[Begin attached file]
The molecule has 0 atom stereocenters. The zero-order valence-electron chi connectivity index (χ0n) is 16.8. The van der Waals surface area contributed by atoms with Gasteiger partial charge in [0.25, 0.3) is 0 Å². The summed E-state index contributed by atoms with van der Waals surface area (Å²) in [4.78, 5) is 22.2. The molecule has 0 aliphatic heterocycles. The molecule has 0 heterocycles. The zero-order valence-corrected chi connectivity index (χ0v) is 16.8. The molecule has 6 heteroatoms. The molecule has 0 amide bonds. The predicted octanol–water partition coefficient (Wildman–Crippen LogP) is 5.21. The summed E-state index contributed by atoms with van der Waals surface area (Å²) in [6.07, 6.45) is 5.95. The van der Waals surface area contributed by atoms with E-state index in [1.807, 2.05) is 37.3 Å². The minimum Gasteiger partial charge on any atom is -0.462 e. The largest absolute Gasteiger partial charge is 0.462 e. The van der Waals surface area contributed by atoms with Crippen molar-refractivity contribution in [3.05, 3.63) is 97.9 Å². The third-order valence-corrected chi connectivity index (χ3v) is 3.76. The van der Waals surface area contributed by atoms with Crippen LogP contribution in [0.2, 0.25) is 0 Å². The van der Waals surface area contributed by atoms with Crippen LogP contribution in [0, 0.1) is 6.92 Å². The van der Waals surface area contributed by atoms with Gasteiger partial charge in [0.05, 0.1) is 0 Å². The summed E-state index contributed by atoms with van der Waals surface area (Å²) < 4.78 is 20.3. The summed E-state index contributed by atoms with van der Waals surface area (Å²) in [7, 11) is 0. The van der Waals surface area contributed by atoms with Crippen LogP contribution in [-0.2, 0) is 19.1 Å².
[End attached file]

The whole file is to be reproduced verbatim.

The molecule has 0 atom stereocenters. The zero-order valence-electron chi connectivity index (χ0n) is 16.8. The van der Waals surface area contributed by atoms with Gasteiger partial charge in [0.25, 0.3) is 0 Å². The summed E-state index contributed by atoms with van der Waals surface area (Å²) in [4.78, 5) is 22.2. The molecule has 0 aliphatic heterocycles. The molecule has 0 heterocycles. The zero-order valence-corrected chi connectivity index (χ0v) is 16.8. The molecule has 6 heteroatoms. The molecule has 0 amide bonds. The predicted octanol–water partition coefficient (Wildman–Crippen LogP) is 5.21. The summed E-state index contributed by atoms with van der Waals surface area (Å²) in [6.07, 6.45) is 5.95. The van der Waals surface area contributed by atoms with E-state index in [1.807, 2.05) is 37.3 Å². The minimum Gasteiger partial charge on any atom is -0.462 e. The largest absolute Gasteiger partial charge is 0.462 e. The van der Waals surface area contributed by atoms with Crippen molar-refractivity contribution in [3.05, 3.63) is 97.9 Å². The third-order valence-corrected chi connectivity index (χ3v) is 3.76. The van der Waals surface area contributed by atoms with Crippen LogP contribution in [0.2, 0.25) is 0 Å². The van der Waals surface area contributed by atoms with Crippen LogP contribution in [0, 0.1) is 6.92 Å². The van der Waals surface area contributed by atoms with Gasteiger partial charge in [0.05, 0.1) is 0 Å². The summed E-state index contributed by atoms with van der Waals surface area (Å²) < 4.78 is 20.3. The summed E-state index contributed by atoms with van der Waals surface area (Å²) in [7, 11) is 0. The van der Waals surface area contributed by atoms with Crippen LogP contribution in [-0.2, 0) is 19.1 Å².